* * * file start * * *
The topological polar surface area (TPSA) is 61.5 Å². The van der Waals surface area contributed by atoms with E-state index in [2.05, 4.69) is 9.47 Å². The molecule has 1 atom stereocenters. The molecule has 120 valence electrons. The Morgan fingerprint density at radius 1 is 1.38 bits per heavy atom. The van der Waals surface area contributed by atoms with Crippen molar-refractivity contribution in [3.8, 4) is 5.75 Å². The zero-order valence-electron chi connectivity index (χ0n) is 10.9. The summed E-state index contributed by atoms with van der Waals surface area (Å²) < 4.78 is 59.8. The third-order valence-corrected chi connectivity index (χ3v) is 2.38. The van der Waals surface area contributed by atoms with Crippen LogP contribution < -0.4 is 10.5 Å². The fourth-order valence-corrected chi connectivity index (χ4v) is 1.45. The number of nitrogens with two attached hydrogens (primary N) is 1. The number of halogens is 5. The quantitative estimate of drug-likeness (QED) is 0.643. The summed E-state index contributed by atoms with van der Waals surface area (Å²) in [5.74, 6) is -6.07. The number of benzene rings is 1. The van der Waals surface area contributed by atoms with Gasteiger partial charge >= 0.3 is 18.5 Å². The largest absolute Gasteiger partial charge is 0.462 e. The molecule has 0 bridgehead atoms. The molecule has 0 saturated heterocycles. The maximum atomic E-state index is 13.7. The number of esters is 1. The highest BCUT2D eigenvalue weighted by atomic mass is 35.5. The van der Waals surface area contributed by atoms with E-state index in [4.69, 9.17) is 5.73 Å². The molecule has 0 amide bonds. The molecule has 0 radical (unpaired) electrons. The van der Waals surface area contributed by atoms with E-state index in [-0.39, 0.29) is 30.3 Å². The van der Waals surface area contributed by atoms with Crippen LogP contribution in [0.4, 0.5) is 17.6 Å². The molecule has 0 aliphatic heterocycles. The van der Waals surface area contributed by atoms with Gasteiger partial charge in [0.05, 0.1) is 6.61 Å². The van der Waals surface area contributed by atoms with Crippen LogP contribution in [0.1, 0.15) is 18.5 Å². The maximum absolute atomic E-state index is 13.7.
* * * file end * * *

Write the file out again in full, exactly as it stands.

The topological polar surface area (TPSA) is 61.5 Å². The van der Waals surface area contributed by atoms with E-state index in [2.05, 4.69) is 9.47 Å². The molecule has 1 atom stereocenters. The molecule has 120 valence electrons. The Morgan fingerprint density at radius 1 is 1.38 bits per heavy atom. The van der Waals surface area contributed by atoms with Crippen molar-refractivity contribution in [3.8, 4) is 5.75 Å². The zero-order valence-electron chi connectivity index (χ0n) is 10.9. The summed E-state index contributed by atoms with van der Waals surface area (Å²) < 4.78 is 59.8. The third-order valence-corrected chi connectivity index (χ3v) is 2.38. The van der Waals surface area contributed by atoms with Crippen LogP contribution < -0.4 is 10.5 Å². The fourth-order valence-corrected chi connectivity index (χ4v) is 1.45. The number of nitrogens with two attached hydrogens (primary N) is 1. The number of halogens is 5. The quantitative estimate of drug-likeness (QED) is 0.643. The summed E-state index contributed by atoms with van der Waals surface area (Å²) in [5.74, 6) is -6.07. The number of benzene rings is 1. The van der Waals surface area contributed by atoms with Gasteiger partial charge >= 0.3 is 18.5 Å². The largest absolute Gasteiger partial charge is 0.462 e. The molecule has 0 bridgehead atoms. The molecule has 0 saturated heterocycles. The maximum atomic E-state index is 13.7. The number of esters is 1. The highest BCUT2D eigenvalue weighted by atomic mass is 35.5. The van der Waals surface area contributed by atoms with E-state index in [4.69, 9.17) is 5.73 Å². The molecule has 0 amide bonds. The molecule has 0 radical (unpaired) electrons. The van der Waals surface area contributed by atoms with E-state index in [-0.39, 0.29) is 30.3 Å². The van der Waals surface area contributed by atoms with Crippen LogP contribution in [0.4, 0.5) is 17.6 Å². The molecule has 0 aliphatic heterocycles. The van der Waals surface area contributed by atoms with Gasteiger partial charge in [0.05, 0.1) is 6.61 Å². The van der Waals surface area contributed by atoms with Crippen LogP contribution in [0.1, 0.15) is 18.5 Å². The maximum absolute atomic E-state index is 13.7.